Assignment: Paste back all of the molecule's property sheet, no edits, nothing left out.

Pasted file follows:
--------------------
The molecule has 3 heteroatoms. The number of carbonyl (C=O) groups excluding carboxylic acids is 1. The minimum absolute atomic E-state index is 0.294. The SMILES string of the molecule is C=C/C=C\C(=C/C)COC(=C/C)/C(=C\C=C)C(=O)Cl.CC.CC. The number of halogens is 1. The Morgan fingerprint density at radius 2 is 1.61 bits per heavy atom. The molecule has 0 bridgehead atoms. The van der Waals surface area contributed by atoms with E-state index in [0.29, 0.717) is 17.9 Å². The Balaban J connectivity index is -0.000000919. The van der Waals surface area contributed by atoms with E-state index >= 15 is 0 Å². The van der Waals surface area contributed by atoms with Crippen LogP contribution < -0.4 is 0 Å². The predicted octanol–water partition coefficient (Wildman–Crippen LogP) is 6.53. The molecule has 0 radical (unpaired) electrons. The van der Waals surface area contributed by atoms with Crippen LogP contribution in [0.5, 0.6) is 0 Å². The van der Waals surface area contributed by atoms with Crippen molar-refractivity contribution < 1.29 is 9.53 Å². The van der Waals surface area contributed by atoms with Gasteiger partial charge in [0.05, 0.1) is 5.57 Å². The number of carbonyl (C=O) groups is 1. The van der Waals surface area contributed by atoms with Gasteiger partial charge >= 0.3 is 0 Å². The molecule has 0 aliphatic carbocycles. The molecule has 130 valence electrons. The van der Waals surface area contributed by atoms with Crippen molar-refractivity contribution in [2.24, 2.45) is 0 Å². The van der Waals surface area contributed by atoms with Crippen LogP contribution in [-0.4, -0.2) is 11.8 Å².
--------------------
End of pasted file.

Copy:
The molecule has 3 heteroatoms. The number of carbonyl (C=O) groups excluding carboxylic acids is 1. The minimum absolute atomic E-state index is 0.294. The SMILES string of the molecule is C=C/C=C\C(=C/C)COC(=C/C)/C(=C\C=C)C(=O)Cl.CC.CC. The number of halogens is 1. The Morgan fingerprint density at radius 2 is 1.61 bits per heavy atom. The molecule has 0 bridgehead atoms. The van der Waals surface area contributed by atoms with E-state index in [0.29, 0.717) is 17.9 Å². The Balaban J connectivity index is -0.000000919. The van der Waals surface area contributed by atoms with E-state index >= 15 is 0 Å². The van der Waals surface area contributed by atoms with Crippen LogP contribution < -0.4 is 0 Å². The predicted octanol–water partition coefficient (Wildman–Crippen LogP) is 6.53. The molecule has 0 radical (unpaired) electrons. The van der Waals surface area contributed by atoms with Crippen LogP contribution in [0.5, 0.6) is 0 Å². The van der Waals surface area contributed by atoms with Crippen molar-refractivity contribution < 1.29 is 9.53 Å². The van der Waals surface area contributed by atoms with Gasteiger partial charge in [0.05, 0.1) is 5.57 Å². The number of carbonyl (C=O) groups is 1. The van der Waals surface area contributed by atoms with Gasteiger partial charge >= 0.3 is 0 Å². The molecule has 0 aliphatic carbocycles. The molecule has 130 valence electrons. The van der Waals surface area contributed by atoms with Crippen molar-refractivity contribution in [2.24, 2.45) is 0 Å². The van der Waals surface area contributed by atoms with Crippen LogP contribution in [-0.4, -0.2) is 11.8 Å².